What other disaster are we waiting for, to make a change in our lives. It is time for Americans to become roles models to other societies such as China. How can we dictate other countries to lower their co2 emissions when we as a country are not doing what we could do. We just need a government who will really care about its citizens.

Middle School Math Teacher in Southern California
Posted By Middle School Math Teacher : 11:10 PM ET
We can all hope and pray for rain and dying winds. The uncertainty must be horrible. It is so random that one house is taken and the rest are spared. It doesn't sound like people were able to take much with them, either. It's hard to see people who have lost all they've worked so hard for. I hate to see the innocent wildlife swept away, also. Such a waste and tragedy. God bless all who are fighting these fires. Please be safe.
Posted By Kathy Chicago,Il : 12:02 AM ET
I'm sorry to see the situation caused by the wildfire in San Diego County. It's just so stressful.

My country, Indonesia, has been familiar with forestfire disaster too. I remember the smokey air lasting for more than a week back then in the late 80s when I was a kid living in Sumatera island. To my childhood's imagination, the view in white like that gave me signal of the end of the world, as my teacher said.

Cycle of deforestation by irresponsible men cannot be cut up until now. Bribery has always been a successful way to let them run free.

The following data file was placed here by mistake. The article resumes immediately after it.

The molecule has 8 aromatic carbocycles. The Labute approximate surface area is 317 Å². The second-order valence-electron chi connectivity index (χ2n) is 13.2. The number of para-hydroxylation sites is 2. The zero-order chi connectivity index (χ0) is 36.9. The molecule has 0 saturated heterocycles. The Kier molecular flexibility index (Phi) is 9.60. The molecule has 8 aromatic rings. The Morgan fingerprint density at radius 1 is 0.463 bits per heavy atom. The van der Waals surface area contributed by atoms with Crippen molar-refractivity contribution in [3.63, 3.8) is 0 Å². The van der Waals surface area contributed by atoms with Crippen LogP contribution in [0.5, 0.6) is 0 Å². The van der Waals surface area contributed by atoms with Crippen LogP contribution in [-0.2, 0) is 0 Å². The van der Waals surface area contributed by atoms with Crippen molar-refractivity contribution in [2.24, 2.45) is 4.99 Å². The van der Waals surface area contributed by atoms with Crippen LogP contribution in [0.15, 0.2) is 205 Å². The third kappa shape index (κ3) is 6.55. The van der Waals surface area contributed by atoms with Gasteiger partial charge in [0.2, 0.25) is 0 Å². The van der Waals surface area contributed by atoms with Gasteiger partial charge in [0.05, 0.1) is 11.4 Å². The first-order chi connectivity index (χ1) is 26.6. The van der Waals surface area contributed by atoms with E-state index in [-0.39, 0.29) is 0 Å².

Anyway, great respects to the firefighters over there for their long hardwork! Salute for America's volunteering spirit and amazing emergency response!

Posted By Nana : 12:07 AM ET
Thank you for your coverage tonight. It was heartbreaking and inspiring at the same time. From what I have heard from friends in San Diego everyone is trying to help everyone else...one friend even told me one of the shelters was offering massages to try and relax people a bit.

To all of the people from the fire-struck areas that may be reading: our hearts go out to you, we're thinking of you guys constantly and hope you get some relief soon!
Posted By jess - burnsville, mn : 12:08 AM ET
When I lived in Tacoma, WA, there were regular controlled burns to get rid of the brush and undergrowth that fuels these massive fires. Also in WA, they would regularly let the fires burn as long as they did not pose a threat to residential areas. Is this same thing happening in SoCal?
Unfortunately wildfires are part of nature, and necessary for the health of the forest. If we don't let the little fires do what they are supposed to do, this will be the end result. Now I don't know if this is the result of bad environmental policy or nature being nature, but we need to understand that this is what happens when we are not careful.

Hopefully everyone in the path of the fires can get to safety, with minimal loss of important belongings.
Posted By Nestor, Austin, TX : 1:45 AM ET